Edited by: Fern Sidman
Twitter owner Elon Musk engaged in small talk with disgraced rapper Kanye West and took some time to excoriate the Anti-Defamation League this weekend for expressing their concern that free speech would lead to former President Trump saying things they find dangerous. As Musk told his public he would, should he gain access to the social media platform, he has opened it to all voices, irrespective of their views and presentations.
Currently, Kanye West has had his Twitter account unsuspended, former President Donald Trump has gained access to his voided account as well as such personalities as Jordan Peterson and the Babylon Bee.
West, the rapper and designer who also goes by Ye, had been banned from Twitter last month for threatening Jews; he returned to the platform Nov. 4 and was swiftly banned again after he launched a new round of anti-Jewish invective, as was reported by the JTA.
“Testing Testing Seeing if my Twitter is unblocked,” West tweeted midday Sunday. Several hours later, Musk appeared to be welcoming West, punning on West’s more recent name in a response to his question: “Don’t kill what ye hate Save what ye love,” Musk tweeted.
The JTA reported that West’s next tweet was simply “Shalom” followed by a smile emoji, a message that appeared to wink at his ongoing anti-Semitism controversy.
Musk took a poll to gauge viewers perspectives on whether the nation’s 45th president should be granted the right to broadcast his thoughts and opinions on the social media platform and JTA reported that in a narrow vote, the slim majority of users concluded that Trump should be allowed to return after being suspended because his incendiary tweets helped spur the Jan. 6, 2021 riots at the United States Capitol.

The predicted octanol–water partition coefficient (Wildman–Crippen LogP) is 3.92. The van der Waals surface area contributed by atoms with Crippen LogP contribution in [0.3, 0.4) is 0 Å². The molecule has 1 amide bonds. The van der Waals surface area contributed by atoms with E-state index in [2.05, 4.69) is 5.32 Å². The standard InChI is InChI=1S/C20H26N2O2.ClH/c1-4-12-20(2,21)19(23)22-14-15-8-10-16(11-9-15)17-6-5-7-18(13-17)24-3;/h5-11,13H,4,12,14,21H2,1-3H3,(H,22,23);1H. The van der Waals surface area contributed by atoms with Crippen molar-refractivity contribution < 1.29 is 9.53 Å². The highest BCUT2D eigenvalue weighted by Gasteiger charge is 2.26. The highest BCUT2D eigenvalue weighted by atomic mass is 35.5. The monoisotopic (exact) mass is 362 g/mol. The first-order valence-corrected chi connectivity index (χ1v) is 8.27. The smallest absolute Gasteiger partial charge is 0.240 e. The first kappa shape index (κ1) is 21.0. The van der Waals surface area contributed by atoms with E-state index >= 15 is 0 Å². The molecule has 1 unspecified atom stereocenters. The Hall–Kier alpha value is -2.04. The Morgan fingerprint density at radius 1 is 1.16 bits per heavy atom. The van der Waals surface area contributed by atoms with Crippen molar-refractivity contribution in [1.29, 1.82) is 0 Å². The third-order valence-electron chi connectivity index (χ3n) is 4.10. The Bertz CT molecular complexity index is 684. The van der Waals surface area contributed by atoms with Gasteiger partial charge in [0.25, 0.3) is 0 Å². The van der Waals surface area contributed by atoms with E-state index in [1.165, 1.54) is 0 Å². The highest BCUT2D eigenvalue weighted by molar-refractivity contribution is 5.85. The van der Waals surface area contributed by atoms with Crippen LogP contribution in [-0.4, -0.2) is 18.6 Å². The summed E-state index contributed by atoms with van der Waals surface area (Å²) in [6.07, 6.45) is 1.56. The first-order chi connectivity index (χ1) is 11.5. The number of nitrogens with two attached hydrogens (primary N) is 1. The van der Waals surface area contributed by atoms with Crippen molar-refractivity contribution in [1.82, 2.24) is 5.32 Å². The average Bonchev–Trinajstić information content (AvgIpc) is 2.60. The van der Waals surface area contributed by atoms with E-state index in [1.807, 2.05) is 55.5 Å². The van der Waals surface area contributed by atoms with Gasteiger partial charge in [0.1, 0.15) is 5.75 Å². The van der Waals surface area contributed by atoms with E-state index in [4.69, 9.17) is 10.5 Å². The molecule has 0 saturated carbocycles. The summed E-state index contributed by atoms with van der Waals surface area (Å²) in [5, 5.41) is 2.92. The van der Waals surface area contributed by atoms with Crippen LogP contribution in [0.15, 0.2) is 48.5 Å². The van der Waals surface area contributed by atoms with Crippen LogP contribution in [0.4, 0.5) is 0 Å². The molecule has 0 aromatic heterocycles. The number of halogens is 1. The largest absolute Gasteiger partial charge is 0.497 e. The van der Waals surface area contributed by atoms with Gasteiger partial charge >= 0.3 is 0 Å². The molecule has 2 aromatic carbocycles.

Other than with Trump, it was not clear what process Musk followed, if any, to guide his decision making — a dynamic that is at odds with what the Anti-Defamation League’s CEO, Jonathan Greenblatt, said he had been promised when he and others met with Musk on November 1 to urge him to combat hate on the platform, the JTA reported
“He committed not to replatform anyone, regardless of stature, until he installed a transparent, clear process that took into consideration the views of civil society,” Greenblatt said in a statement Sunday night. He called the poll that preceded Trump’s reinstatement “dangerous” and said, “It forces us to wonder whether he is serious about safeguarding the platform from hate, harassment and disinformation.”
The statement was an extended version of comments that Greenblatt had tweeted on Saturday night — and elicited a flip public response from Musk as a result, the JTA reported.
After the Zoom meeting that Musk had with Greenblatt and other representatives of organizations who wish to diminish the dissemination of hatred on social media, Musk expressed a commitment to combating hate and incitement on Twitter, according to a report on the Jewish Insider web site.
“What I heard was very encouraging, and I’m cautiously optimistic,” Greenblatt said at the time. The Jewish Insider reported that Greenblatt is a vocal critic of social media’s handling of hate speech and misinformation. Greenblatt added: “actions speak louder than words.”
Musk told Greenblatt on Monday in a social media post: “Hey stop defaming me!” The JTA reported that the message promulgated by Musk was widely interpreted as mocking the civil rights organization that has sought to play a leading role in pressing for a hate-free Twitter.